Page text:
Jimmy Butler didn’t like the word “soft’’ when a question about the Bulls’ defense was brought up Wednesday.
“Non-aggressive, inconsistent,’’ Butler said. “There’s a lot of words besides ‘soft.’ ’’
Whatever the adjective, Bucks guards Michael Carter-Williams and Khris Middleton aren’t intimidated. That was evident by the way they went right at the Bulls on Monday to force Game 6 on Thursday.
Butler is taking it personally.
He should. He’s supposed to be the stopper on one of the premier defenses in the NBA. And though Butler has been that for most of the season, he isn’t thrilled with the defense’s overall inconsistency.
Butler’s solution: Take the lead. He believes the defense should start with him.
“The numbers say I’ve scored the ball pretty well this year,” he said. “I think I get stuck on that at times, to prove I can play on the offensive end instead of doing what got me to this point where I could prove I could play on the offensive end, which is defense.
“I really do have to get back to it. I’m not saying it because the cameras are on me right now. I’m saying it because that’s what it’ll take to win. Somebody has to lead us defensively.”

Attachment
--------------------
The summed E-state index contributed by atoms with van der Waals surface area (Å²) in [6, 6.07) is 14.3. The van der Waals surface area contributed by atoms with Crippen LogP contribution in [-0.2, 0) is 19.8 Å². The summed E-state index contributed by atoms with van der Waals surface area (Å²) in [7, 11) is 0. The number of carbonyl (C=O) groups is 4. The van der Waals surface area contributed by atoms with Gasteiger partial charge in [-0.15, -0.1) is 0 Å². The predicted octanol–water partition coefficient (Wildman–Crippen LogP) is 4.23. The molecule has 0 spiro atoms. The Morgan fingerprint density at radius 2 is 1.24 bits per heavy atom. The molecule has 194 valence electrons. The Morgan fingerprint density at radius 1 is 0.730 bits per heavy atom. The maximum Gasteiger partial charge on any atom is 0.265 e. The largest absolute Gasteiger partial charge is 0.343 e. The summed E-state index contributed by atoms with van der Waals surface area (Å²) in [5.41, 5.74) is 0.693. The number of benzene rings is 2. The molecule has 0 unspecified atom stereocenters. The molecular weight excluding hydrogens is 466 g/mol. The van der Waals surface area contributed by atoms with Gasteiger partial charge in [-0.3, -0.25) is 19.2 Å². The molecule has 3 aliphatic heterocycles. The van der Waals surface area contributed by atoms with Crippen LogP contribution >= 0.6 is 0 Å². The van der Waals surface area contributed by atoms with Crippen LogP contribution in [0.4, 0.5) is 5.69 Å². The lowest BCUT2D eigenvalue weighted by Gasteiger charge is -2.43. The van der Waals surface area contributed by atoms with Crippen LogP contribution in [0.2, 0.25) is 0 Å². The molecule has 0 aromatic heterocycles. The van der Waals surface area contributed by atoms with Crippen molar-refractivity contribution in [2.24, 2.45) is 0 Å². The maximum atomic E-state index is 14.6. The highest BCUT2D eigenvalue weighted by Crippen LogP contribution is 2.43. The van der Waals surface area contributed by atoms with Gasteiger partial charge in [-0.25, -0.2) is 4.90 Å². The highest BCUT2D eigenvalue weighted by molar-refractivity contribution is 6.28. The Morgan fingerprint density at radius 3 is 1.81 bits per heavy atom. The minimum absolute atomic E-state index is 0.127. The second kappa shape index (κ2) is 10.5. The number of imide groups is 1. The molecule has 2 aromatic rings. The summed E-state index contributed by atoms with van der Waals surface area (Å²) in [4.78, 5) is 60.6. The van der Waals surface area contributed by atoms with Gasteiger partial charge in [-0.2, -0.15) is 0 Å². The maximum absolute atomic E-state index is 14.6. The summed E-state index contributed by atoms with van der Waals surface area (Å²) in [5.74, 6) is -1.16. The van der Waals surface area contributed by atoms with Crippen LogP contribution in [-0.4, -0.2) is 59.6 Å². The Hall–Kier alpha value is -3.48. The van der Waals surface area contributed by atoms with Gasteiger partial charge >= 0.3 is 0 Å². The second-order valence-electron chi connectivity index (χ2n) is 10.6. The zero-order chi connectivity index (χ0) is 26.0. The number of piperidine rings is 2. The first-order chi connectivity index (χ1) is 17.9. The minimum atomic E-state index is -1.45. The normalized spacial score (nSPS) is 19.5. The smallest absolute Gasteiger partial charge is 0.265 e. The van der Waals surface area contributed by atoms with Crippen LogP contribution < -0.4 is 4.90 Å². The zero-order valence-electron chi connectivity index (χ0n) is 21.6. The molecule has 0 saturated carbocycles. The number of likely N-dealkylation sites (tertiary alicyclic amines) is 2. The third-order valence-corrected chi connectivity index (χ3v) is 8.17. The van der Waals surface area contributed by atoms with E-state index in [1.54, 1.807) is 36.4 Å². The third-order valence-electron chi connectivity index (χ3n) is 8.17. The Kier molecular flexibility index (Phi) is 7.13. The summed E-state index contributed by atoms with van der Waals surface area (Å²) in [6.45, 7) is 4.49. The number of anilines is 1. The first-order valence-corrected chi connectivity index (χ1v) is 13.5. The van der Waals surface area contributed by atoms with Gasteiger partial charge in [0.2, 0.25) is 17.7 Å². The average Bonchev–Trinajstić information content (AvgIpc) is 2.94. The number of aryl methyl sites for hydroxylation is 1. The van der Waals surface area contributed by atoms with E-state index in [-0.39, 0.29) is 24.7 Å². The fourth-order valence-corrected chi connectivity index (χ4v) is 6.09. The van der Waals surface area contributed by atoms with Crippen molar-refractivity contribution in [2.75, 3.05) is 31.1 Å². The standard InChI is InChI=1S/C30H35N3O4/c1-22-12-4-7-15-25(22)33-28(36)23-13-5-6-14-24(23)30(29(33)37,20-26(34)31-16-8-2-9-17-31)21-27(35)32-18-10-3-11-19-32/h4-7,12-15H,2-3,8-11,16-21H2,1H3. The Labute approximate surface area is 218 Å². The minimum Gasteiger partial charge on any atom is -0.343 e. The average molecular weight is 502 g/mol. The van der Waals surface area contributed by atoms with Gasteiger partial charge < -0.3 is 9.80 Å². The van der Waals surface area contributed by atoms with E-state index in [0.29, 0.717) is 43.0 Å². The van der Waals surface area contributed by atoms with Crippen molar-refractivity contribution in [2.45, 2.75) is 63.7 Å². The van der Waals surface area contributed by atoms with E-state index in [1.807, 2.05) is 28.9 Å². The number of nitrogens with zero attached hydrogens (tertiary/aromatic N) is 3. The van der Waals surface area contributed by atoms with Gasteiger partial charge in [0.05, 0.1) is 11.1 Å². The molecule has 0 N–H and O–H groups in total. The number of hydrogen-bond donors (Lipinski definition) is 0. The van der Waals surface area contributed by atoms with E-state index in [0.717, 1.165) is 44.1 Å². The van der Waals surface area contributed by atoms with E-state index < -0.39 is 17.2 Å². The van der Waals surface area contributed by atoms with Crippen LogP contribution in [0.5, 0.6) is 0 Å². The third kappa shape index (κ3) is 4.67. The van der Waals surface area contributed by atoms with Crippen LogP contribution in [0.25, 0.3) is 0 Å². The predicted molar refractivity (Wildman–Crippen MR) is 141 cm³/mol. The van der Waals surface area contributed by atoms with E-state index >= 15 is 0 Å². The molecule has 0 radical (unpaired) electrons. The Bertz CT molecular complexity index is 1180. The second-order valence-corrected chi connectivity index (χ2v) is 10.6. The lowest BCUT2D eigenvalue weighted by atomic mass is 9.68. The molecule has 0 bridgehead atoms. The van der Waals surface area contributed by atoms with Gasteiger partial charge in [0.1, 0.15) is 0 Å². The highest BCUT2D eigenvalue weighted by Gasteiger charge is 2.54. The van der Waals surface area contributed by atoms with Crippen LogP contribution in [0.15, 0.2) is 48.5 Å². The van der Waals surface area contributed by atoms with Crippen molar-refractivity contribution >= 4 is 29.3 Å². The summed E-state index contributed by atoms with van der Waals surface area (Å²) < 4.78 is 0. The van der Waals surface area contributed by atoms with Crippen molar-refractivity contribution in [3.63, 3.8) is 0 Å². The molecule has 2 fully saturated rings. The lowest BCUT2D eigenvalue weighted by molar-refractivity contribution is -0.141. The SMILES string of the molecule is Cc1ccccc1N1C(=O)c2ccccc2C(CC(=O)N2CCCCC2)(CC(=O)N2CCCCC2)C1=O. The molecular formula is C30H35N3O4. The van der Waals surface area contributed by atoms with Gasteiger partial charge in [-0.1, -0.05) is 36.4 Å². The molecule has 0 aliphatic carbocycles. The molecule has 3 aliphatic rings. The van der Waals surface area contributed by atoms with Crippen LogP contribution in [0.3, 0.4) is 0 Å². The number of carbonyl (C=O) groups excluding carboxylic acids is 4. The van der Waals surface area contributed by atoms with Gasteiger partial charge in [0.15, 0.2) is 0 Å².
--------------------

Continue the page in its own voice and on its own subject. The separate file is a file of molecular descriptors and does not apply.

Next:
Besides Pau Gasol, Butler has been the most consistent Bulls starter since the beginning of the season. Unlike Derrick Rose, Butler isn’t looking to ease into games.
Why not be a leader?
“You can sit here and say we have to do this, we gotta block out, we have to rebound, we gotta guard, but if I’m saying it and not doing it, ain’t nobody paying attention to it,” Butler said. “So If I’m preaching it and showing I’m capable of doing it, everybody will follow suit.”
Butler not only has to show that he’s capable of being a stopper against Middleton and Carter-Williams, but that he can do it for 48 minutes, if need be.
Several Bucks players have said that Rose and Butler look tired late in games. Bucks forward Jared Dudley took it a step further, saying that’s why Butler and Rose were trying to force it on offense in the Bulls’ loss in Game 5.
“They don’t know how I feel,’’ Butler said. “They’re not in my skin or my shoes. I’m in great enough shape where I can handle the heavy minutes. I never complain. And I’ve got to produce, heavy minutes or not. I’ve got to make shots, make plays happen.’’
In Butler’s mind, it doesn’t matter that he’s averaging a team-high 26.6 points in the series with 6.2 rebounds and 3.6 assists. He entered the league as a stopper, and he has to get back to that mentality.
“I’m not worried about my stats,’’ Butler said. “I could care less about that. I go home, my brothers and my trainer, they’re telling me if it’s gonna change, it’s gonna start with you. Not on offense, but on defense. When you watch the film, you can see it. I’m worried about offense too much. I haven’t guarded the way I’m capable of.
“I’ll fix it.’’
That didn’t sound soft at all.